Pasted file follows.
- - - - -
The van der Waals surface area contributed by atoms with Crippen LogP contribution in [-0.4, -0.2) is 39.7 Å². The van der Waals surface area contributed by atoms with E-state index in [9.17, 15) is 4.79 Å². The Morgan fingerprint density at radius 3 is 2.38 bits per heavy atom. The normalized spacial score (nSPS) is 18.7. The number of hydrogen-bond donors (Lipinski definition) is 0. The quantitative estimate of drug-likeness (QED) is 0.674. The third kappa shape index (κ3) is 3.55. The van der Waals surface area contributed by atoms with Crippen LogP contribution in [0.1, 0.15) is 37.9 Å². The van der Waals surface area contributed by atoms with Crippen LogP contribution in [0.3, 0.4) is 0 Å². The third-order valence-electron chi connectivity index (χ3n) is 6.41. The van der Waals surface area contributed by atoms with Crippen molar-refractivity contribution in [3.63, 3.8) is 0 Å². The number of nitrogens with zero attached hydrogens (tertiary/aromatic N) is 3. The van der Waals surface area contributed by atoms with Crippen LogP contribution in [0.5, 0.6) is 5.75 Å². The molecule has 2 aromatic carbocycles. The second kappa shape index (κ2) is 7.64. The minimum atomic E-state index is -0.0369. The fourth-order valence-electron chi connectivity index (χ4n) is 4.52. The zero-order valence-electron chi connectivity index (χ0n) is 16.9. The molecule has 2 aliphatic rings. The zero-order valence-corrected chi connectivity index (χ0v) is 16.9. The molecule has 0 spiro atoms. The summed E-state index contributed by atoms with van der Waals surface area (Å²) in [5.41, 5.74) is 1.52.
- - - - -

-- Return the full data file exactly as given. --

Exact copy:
The van der Waals surface area contributed by atoms with Crippen LogP contribution in [-0.4, -0.2) is 39.7 Å². The van der Waals surface area contributed by atoms with E-state index in [9.17, 15) is 4.79 Å². The Morgan fingerprint density at radius 3 is 2.38 bits per heavy atom. The normalized spacial score (nSPS) is 18.7. The number of hydrogen-bond donors (Lipinski definition) is 0. The quantitative estimate of drug-likeness (QED) is 0.674. The third kappa shape index (κ3) is 3.55. The van der Waals surface area contributed by atoms with Crippen LogP contribution in [0.1, 0.15) is 37.9 Å². The van der Waals surface area contributed by atoms with Crippen LogP contribution in [0.3, 0.4) is 0 Å². The third-order valence-electron chi connectivity index (χ3n) is 6.41. The van der Waals surface area contributed by atoms with Crippen molar-refractivity contribution in [3.63, 3.8) is 0 Å². The number of nitrogens with zero attached hydrogens (tertiary/aromatic N) is 3. The van der Waals surface area contributed by atoms with Crippen LogP contribution in [0.5, 0.6) is 5.75 Å². The molecule has 2 aromatic carbocycles. The second kappa shape index (κ2) is 7.64. The minimum atomic E-state index is -0.0369. The fourth-order valence-electron chi connectivity index (χ4n) is 4.52. The zero-order valence-electron chi connectivity index (χ0n) is 16.9. The molecule has 2 aliphatic rings. The zero-order valence-corrected chi connectivity index (χ0v) is 16.9. The molecule has 0 spiro atoms. The summed E-state index contributed by atoms with van der Waals surface area (Å²) in [5.41, 5.74) is 1.52.